Works by Jesús Rafael Soto at Sotheby's
Jesús Rafael Soto Biography
Regarded as one of the founding fathers of Kinetic art, Venezuelan-born artist Jesús Rafael Soto’s investigations of vibrational movement and mesmerizing optical effects utilize a disciplined formal lexicon to transcendent effect. Soto once observed, “Artistic creation is a force which should preferably be directed towards the exploration of space, of the universe, of the infinite realities which surround us, but of which we are hardly conscious.” In his ascetic geometric idiom, Soto’s paintings, sculptures and large-scale installations invite encounters with the sublime.
Soto was born in 1923 in Ciudad Bolívar, Venezuela, and studied at the Escuela de Artes Plásticas y Aplicadas in Caracas. In 1950, Soto settled in Paris after receiving a government grant to travel to France. There, he associated with artists such as Victor Vasarely, Yaacov Agam, Jean Tinguely and others connected with the Salon des Réalités Nouvelles. His work explored serial geometric forms through a series of Repetition Paintings, and by the mid-50s, Soto was creating his first dynamic pieces using panels of Plexiglass. In 1955, he participated in the seminal Le Mouvement exhibition at Galerie Denise René, which helped to launch Kinetic Art. In 1968, Soto created the first of his life-sized Pénétrables installations, swaying fields of nylon thread that vibrate as the spectator approaches. The following year, UNESCO commissioned two murals by Soto for their buildings in Paris. Soto exhibited widely throughout his career, with major shows at the Solomon R. Guggenheim Museum in New York (1974) and Centre Georges Pompidou in Paris (1979). He died in Paris in 2005 at the age of 81; he is buried in the historic Cimetière de Montparnasse.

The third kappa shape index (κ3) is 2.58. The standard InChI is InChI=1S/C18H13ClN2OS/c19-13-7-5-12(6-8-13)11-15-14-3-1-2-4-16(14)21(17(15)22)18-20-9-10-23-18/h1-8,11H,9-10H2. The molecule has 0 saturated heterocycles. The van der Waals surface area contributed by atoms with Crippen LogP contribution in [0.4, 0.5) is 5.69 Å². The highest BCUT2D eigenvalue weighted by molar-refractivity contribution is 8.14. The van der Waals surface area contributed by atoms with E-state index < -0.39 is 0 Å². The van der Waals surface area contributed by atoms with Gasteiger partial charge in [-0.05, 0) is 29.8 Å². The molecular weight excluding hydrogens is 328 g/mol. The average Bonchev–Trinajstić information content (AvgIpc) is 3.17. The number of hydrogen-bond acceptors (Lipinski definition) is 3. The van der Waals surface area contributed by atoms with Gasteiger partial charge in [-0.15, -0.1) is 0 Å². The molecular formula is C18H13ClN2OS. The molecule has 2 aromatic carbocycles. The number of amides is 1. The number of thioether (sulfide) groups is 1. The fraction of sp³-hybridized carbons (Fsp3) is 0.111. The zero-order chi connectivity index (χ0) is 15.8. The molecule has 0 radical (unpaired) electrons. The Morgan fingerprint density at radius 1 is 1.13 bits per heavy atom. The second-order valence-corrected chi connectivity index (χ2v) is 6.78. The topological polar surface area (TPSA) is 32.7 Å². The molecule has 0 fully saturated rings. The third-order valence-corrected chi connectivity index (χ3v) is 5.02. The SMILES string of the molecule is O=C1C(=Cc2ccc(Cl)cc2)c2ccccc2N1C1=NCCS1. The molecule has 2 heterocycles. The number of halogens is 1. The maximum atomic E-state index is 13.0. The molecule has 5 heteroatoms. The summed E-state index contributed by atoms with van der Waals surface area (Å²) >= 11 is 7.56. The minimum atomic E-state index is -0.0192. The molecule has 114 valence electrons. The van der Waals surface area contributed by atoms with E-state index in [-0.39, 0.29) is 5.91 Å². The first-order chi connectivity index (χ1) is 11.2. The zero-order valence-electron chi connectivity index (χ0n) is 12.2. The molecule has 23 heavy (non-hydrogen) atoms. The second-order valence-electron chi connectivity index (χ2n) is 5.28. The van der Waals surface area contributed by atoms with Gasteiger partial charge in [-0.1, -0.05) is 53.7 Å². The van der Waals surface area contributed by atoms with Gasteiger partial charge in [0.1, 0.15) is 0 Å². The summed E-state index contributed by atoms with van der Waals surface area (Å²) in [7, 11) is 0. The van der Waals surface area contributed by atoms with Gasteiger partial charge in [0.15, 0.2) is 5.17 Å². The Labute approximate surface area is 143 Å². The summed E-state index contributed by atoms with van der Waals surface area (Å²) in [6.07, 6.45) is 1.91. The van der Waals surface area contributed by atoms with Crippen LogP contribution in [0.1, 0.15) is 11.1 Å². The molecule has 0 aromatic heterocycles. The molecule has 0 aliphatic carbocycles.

Today, Soto’s work is housed in permanent collections around the world, including the Museum of Modern Art, New York; Solomon R. Guggenheim Museum, New York; Tate Gallery, London; Stedelijk Museum, Amsterdam; Musée d’Art Moderne de la Ville de Paris; and the Museo de Arte Moderno Jesús Soto, which was opened in his honor in his hometown of Ciudad Bolívar in 1973.